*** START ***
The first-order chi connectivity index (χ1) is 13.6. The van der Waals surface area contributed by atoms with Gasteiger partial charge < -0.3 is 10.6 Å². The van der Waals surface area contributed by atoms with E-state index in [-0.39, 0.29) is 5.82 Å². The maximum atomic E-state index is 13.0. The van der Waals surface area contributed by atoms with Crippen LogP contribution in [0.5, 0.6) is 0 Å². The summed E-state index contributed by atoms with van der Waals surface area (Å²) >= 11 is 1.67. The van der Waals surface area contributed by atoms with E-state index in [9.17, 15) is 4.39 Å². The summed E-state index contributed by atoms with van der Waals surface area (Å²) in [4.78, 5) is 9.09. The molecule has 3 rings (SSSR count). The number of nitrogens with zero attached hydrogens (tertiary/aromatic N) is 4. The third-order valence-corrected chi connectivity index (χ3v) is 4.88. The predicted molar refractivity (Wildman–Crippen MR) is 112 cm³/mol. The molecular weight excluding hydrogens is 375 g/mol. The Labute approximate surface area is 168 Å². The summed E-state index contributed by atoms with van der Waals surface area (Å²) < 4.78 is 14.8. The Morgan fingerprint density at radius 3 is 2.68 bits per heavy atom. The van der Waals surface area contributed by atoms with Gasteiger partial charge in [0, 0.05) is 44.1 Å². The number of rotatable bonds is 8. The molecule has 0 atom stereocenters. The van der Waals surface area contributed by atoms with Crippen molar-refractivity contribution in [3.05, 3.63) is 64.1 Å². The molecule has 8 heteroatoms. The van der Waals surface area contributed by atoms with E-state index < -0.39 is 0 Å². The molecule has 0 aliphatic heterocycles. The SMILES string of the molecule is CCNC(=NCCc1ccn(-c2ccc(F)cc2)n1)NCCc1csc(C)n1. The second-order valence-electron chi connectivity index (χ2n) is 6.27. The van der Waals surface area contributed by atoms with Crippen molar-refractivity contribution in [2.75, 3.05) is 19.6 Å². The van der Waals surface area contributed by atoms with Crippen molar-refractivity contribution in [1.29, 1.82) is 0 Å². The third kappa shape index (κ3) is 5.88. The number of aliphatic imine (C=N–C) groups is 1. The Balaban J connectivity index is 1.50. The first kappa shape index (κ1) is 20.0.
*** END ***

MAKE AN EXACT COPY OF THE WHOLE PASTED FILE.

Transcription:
The first-order chi connectivity index (χ1) is 13.6. The van der Waals surface area contributed by atoms with Gasteiger partial charge < -0.3 is 10.6 Å². The van der Waals surface area contributed by atoms with E-state index in [-0.39, 0.29) is 5.82 Å². The maximum atomic E-state index is 13.0. The van der Waals surface area contributed by atoms with Crippen LogP contribution in [0.5, 0.6) is 0 Å². The summed E-state index contributed by atoms with van der Waals surface area (Å²) >= 11 is 1.67. The van der Waals surface area contributed by atoms with E-state index in [9.17, 15) is 4.39 Å². The summed E-state index contributed by atoms with van der Waals surface area (Å²) in [4.78, 5) is 9.09. The molecule has 3 rings (SSSR count). The number of nitrogens with zero attached hydrogens (tertiary/aromatic N) is 4. The third-order valence-corrected chi connectivity index (χ3v) is 4.88. The predicted molar refractivity (Wildman–Crippen MR) is 112 cm³/mol. The molecular weight excluding hydrogens is 375 g/mol. The Labute approximate surface area is 168 Å². The summed E-state index contributed by atoms with van der Waals surface area (Å²) < 4.78 is 14.8. The Morgan fingerprint density at radius 3 is 2.68 bits per heavy atom. The van der Waals surface area contributed by atoms with Gasteiger partial charge in [0, 0.05) is 44.1 Å². The number of rotatable bonds is 8. The molecule has 0 atom stereocenters. The van der Waals surface area contributed by atoms with Crippen molar-refractivity contribution in [3.05, 3.63) is 64.1 Å². The molecule has 8 heteroatoms. The van der Waals surface area contributed by atoms with E-state index < -0.39 is 0 Å². The molecule has 0 aliphatic heterocycles. The SMILES string of the molecule is CCNC(=NCCc1ccn(-c2ccc(F)cc2)n1)NCCc1csc(C)n1. The second-order valence-electron chi connectivity index (χ2n) is 6.27. The van der Waals surface area contributed by atoms with Crippen molar-refractivity contribution in [2.75, 3.05) is 19.6 Å². The van der Waals surface area contributed by atoms with Crippen molar-refractivity contribution in [1.29, 1.82) is 0 Å². The third kappa shape index (κ3) is 5.88. The number of aliphatic imine (C=N–C) groups is 1. The Balaban J connectivity index is 1.50. The first kappa shape index (κ1) is 20.0.